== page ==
An instrument for measuring the direction, duration, and force of earthquakes and like concussions.
A machine that measures the magnitude of earthquakes. siesmic Richter
A device to detect seismic waves consisting of a suspended mass and an electronic or mechanical amplification system.
an instrument that measures motion of the ground caused by earthquake waves.
a device that enables us to observe and / or record a ground motion, and it in general consists of an inertial system , i
a device that transforms the seismic energy of the earth into an electrical signal
an instrument for measuring earthquakes and other ground motions
an instrument used to detect and record earthquakes
an instrument used to record these vibrations and the resulting graph that shows the vibrations is called a seismograph
a sensor placed in the ground to detect vibrations of the earth
a very sensitive instrument that can detect movements of Earth's surface
An instrument that not only measures the time of the arrival of earthquake waves, but also allows the exact motion of the ground to be computed from the record.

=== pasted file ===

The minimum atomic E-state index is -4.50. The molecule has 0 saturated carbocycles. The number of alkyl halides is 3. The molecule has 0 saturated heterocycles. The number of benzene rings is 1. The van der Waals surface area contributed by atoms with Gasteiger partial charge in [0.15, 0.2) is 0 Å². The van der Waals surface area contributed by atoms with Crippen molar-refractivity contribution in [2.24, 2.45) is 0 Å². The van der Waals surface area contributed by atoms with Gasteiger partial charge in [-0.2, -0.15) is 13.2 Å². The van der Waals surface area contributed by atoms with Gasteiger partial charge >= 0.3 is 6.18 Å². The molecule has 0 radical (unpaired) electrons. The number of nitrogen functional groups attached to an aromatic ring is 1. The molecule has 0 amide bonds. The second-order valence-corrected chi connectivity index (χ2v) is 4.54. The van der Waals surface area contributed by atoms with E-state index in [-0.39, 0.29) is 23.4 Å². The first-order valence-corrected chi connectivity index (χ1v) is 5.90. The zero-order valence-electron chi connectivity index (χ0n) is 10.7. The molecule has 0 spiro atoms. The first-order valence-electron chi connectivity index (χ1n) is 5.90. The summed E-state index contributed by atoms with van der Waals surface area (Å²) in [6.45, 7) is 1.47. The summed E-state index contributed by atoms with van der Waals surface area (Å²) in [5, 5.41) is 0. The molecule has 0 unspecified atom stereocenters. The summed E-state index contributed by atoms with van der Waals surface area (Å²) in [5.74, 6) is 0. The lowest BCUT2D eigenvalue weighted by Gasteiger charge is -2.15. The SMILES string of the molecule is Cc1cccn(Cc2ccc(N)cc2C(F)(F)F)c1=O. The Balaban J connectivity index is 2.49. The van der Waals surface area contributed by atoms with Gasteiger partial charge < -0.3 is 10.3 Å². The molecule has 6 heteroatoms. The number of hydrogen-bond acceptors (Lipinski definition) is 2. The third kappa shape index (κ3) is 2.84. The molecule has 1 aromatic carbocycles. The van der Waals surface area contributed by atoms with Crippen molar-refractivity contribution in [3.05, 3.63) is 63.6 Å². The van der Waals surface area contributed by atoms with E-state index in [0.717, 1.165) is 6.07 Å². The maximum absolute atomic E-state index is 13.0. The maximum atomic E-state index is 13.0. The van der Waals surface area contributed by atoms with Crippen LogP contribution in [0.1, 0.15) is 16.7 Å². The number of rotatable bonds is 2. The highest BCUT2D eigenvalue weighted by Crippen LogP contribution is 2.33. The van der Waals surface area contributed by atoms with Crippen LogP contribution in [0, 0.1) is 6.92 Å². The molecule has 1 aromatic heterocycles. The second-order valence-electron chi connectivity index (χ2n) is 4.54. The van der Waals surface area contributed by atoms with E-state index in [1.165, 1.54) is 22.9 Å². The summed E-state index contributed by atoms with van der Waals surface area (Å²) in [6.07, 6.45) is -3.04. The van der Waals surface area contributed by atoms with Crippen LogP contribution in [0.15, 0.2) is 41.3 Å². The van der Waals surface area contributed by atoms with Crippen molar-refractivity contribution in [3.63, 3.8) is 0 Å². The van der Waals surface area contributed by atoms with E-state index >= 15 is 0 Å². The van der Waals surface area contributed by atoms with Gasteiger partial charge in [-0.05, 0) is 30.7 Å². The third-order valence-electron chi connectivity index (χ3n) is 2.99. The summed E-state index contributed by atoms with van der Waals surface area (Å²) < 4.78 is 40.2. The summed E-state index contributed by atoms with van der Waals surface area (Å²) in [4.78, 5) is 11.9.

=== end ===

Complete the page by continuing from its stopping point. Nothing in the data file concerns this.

An instrument designed to measure the motion of the ground.
an instrument that measures earthquake activity.
a device for receiving and recording shock waves set off by an explosion and reflected by underground rock formations.
The sensor part of the seismograph usually a suspended pendulum.
A device for measuring movements of the ground.
An instrument that detects ground movement from earthquakes.
The sensor part of a seismograph. A seismograph is a device for recording seismic waves (produced by earthquakes).
A device for recording data on the structure of the earth's crust by recording small sounds, obtained from distant earthquakes or man-made sources. An Ocean Bottom Seismometer (OBS) records data from the ocean bottom.
An instrument for measuring seismic waves generated by earthquakes or man-made explosions.
Seismometer (in Greek seismos = earthquake and metero = measure) are used by seismologists to measure and record the size and force of seismic waves. By studying seismic waves, geologists can map the interior of the Earth, and measure and locate earthquakes and other ground motions. The term seismograph is usually interchangeable, but seismometer seems to be a more common usage.